To eradicate poverty from the region through concerted efforts of the Member States of SAARC, a few programs have been undertaken e.g. a three-tier mechanism, a two-tier mechanism, a Plan of Action on Poverty Alleviation, and the declaration of SAARC Decade of Poverty Alleviation (2006-2015). SAARC Development Goals (SDG) has also been introduced to set appropriate targets for the member states and call for attainment of those targets in scheduled timeframe.

More information on regional cooperation on poverty alleviation within SAARC can be found here .

9.14. Science and technology

At the thirteenth summit held in Dhaka on 13 November 2005, SAARC leaders decided to give priority attention to encourage regional cooperation in the areas of science and technology to meet the challenges of the twenty-first century.

Accordingly, the first meeting of the Ministers of Science and Technology took place in New Delhi on 16 September, 2008. A five-year (2008-2013) SAARC Plan of Action on Science and Technology was finalized during the meeting. The Plan of Action identifies areas of (i) Cooperation in the field of science and technology, (ii) Standardization and laboratory testing, (iii) Themes for cooperation, and (iv) Project development. The Ministers also approved a number of short-term activities to be carried out during the year 2009.

The second meeting of the Ministers of Science and Technology held in Colombo on 24 November, 2009. At this meeting, implementation of the SAARC Action Plan was reviewed and a number of short term activities were approved for implementation. The Ministers expressed their firm commitment for the prioritization of initiatives in Science and Technology in the region for a prosperous South Asia.

More information on regional cooperation on science and technology within SAARC can be found here .

9.15. Security aspects

Regional cooperation in the areas security among the SAARC member states has seen significant development. A good number of milestones have been achieved through successful coordination among the SAARC member countries in the fields of drug and drug related crimes, terrorism and police matters.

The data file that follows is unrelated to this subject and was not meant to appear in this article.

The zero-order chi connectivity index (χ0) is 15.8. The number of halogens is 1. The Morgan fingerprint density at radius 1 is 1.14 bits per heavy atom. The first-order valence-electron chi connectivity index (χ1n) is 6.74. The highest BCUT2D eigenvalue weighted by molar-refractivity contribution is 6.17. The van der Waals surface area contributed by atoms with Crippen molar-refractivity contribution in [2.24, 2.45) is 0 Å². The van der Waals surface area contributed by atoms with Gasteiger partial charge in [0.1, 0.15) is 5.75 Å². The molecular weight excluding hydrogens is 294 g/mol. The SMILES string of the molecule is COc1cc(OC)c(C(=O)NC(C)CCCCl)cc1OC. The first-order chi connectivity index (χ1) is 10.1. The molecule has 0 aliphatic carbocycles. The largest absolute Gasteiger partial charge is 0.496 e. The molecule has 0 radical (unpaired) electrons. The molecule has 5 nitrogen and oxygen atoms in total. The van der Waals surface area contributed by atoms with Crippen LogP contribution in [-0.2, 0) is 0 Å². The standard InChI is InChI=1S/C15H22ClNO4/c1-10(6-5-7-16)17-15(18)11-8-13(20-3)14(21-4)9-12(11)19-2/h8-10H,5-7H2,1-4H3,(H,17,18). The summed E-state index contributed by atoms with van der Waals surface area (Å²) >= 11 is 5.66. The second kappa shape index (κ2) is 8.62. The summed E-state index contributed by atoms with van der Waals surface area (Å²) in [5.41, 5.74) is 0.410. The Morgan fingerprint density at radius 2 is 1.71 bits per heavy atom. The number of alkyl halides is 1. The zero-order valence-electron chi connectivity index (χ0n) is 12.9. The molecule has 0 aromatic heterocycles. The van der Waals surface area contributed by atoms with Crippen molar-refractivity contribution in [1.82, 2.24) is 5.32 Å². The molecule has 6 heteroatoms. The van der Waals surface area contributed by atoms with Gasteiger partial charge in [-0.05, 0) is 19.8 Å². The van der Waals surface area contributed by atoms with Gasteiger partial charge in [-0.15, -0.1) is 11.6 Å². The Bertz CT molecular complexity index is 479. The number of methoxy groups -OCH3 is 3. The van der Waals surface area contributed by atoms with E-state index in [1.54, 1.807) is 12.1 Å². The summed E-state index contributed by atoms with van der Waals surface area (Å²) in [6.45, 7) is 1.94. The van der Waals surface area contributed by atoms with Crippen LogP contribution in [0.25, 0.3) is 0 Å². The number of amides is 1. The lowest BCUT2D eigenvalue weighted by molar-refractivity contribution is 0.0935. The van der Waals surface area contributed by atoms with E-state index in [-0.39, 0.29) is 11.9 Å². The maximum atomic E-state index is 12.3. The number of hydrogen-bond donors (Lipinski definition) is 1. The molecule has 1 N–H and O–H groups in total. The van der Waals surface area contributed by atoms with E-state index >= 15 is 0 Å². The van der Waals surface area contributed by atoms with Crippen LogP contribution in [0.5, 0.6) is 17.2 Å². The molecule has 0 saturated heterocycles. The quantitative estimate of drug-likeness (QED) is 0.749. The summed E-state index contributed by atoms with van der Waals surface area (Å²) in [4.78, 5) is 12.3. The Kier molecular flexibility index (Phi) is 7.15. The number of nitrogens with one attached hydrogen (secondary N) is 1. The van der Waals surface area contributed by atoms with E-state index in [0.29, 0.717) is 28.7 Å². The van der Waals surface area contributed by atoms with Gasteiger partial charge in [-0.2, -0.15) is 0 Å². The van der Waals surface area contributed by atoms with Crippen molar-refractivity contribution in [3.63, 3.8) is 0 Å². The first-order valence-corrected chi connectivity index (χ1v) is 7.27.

9.15.1. Drug and drug related crimes

To fight drug and drug related crimes within the region, SAARC Coordination Group of Drug Law Enforcement Agencies was established. The SAARC Drug Offences Monitoring Desk (SDOMD) was established in Colombo in 1992 with a view to collating, analyzing and disseminating information on drug related offences in the region.

Moreover, SAARC has adopted a convention on narcotic drugs and psychotropic substances. SAARC Convention on Narcotic Drugs and Psychotropic Substances was signed on 23 November, 1990. The convention entered into force on 15 November 1993 following its ratification by all member states. To know more about SAARC Convention on Narcotic Drugs and Psychotropic Substances, visit here .

9.15.2. Terrorism

The SAARC Terrorist Offences Monitoring Desk (STOMD) was established in Colombo in 1995. The objectives of the Desk are to collate, analyze and disseminate information on terrorist offences, tactics, strategies and methods. For more, visit here .

The SAARC Regional Convention on Suppression of Terrorism which was signed on 4 November, 1987 came into force on 22 August, 1988 following its ratification by all Member States.

During the twelfth SAARC Summit held in Islamabad on 4-6 January, 2004, the Council of Ministers signed the Additional Protocol to the SAARC Regional Convention on Suppression of Terrorism. The purpose of this Additional Protocol is to strengthen the SAARC Regional Convention on Suppression of Terrorism, particularly by criminalizing the provision, collection or acquisition of funds for the purpose of committing terrorist acts and taking further measures to prevent and suppress financing of such acts. The Additional Protocol to the SAARC Regional Convention on Suppression of Terrorism came into force on 12 January, 2006 following its ratification by all Member States. For more, visit here .

9.15.3. Police matters